4. It was in year 2016, when an Indian official told the Rajya Sabha that the concept of marital rape is international and could not be applied in Indian contexts due to factors such as poverty, illiteracy, social customs, faiths, and sanctity of marriages. So, there is sort of subjectivity also about marital rape about where it fits and where does not.

5. In cases of marital rape, there may be paucity of evidence as often when there is question of husband raping his wife, the wife’s testimony is only evidence of the rape.

6. DNA or semen samples would be immaterial to case as there may have been consensual sexual activity between the spouses before the happening of rape.

7. Some people can also be found of belief that wife gives an irrevocable consent in perpetuity, once she gets married based on the notion that upon marriage a wife is obligated to perform certain duties. They assume that wife carries no right to say “no” to husband.

Nevertheless, none of these arguments can stand to compensate the injury and trauma which victim spouse suffers.

In STATE OF KARNATAKA V. KRISHNAPPA (1993)[6], Hon’ble supreme Court held that, “sexual violence, as well as being humiliated, is an unlawful intrusion into the privacy and sanctity of a woman” likewise, the Court ruled that “non-consensual sexual interaction amounts to physical and sexual violence.”

Undoubtedly, there is imperative question of whether a woman or a man loses sexual autonomy-(autonomy/authority to decide if she/he wants to involve in sexual activity) or authority to consent when they marry. In this regard there is an important case titled JOSEPH SHINE V. UNION OF INDIA (2018)[7], wherein justice D.Y. chandrachud answering aforementioned question said, “I think no” meaning a woman or man do not lose their sexual autonomy when they marry. By criminalizing marital rape spouse would get the right to say “no” if and whenever they do not wish/want to indulge in sexual intercourse with their partner.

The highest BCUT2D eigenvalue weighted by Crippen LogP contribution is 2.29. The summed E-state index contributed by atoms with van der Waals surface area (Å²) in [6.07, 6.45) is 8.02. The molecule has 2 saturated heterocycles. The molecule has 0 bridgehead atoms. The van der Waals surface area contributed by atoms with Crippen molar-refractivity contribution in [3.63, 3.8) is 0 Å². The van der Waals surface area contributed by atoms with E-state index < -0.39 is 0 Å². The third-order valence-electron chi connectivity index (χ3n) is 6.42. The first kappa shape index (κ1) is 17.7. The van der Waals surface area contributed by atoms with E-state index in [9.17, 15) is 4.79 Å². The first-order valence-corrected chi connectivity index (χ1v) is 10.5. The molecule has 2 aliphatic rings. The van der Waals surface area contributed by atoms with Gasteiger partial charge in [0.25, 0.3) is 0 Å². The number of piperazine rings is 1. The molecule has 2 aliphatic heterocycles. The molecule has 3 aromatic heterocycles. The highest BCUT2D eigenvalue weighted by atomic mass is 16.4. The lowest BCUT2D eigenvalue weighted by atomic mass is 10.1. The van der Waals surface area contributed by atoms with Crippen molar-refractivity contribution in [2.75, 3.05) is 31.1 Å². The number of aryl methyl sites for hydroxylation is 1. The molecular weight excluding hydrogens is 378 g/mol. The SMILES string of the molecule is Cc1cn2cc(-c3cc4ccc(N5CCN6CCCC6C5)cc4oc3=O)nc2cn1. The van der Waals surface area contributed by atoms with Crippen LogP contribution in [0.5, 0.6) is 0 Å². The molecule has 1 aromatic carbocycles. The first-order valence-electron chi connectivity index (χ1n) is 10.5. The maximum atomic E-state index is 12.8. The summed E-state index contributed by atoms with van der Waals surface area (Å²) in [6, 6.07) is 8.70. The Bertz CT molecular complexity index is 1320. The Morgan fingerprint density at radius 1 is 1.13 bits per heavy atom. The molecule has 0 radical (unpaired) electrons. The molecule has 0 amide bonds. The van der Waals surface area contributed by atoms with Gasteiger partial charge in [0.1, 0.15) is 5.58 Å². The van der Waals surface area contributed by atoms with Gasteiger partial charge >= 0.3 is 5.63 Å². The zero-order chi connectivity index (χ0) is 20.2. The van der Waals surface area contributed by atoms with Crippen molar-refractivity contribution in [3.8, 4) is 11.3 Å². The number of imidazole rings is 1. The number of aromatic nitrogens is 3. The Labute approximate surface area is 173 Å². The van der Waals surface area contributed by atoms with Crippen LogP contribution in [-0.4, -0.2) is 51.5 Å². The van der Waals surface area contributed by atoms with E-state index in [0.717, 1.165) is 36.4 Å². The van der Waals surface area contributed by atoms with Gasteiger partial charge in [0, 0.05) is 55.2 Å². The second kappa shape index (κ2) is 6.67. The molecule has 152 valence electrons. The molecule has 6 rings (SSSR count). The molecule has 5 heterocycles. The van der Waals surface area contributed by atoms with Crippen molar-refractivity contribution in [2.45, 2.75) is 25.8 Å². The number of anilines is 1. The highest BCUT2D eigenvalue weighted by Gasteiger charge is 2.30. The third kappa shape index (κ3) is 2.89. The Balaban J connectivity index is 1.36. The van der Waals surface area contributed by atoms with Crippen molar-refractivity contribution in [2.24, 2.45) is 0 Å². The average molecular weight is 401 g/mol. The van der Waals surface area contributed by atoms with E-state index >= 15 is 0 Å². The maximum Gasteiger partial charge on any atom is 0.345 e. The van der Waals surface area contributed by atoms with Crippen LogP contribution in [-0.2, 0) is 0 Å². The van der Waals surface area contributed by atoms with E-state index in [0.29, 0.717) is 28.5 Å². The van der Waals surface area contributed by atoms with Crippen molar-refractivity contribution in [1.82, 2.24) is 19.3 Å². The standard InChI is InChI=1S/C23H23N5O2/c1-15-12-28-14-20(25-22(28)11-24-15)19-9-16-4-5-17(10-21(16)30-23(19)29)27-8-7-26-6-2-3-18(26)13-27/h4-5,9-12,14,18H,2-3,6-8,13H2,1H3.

Women experience a wide range of violence and there is not any single way through which marital rape can be committed. Marital rape is not well put when it is depicted as just tiff and tussle between husband and wife. In fact, it goes way beyond and deeper and often involves grievous elements of severe physical violence, threats of violence and even use of weapons by men in most cases against their partner. So, in one way or the other marital rape can cover all those alarming causes which may havoc the institution of marriage.

In some cases, the violence can even escalate to murder. While marital rape can take several forms, here is broad classification:

• FORCE-ONLY RAPE: As the name speaks, this form of rape involves exerting power and domination over the victim. In incident of this type of rape, the husband employees the degree of physical force required to succeed in raping the victim. The use of force for attacks typically occurs owing to the refusal of wife for engaging in sexual intercourse. Something which incites this kind of sex crime is lust to dominate and control victim in sex. This form of rape is more common in marriages which sort of lacks in other occurrences of INTIMATE PARTNER VIOLENCE(IPV)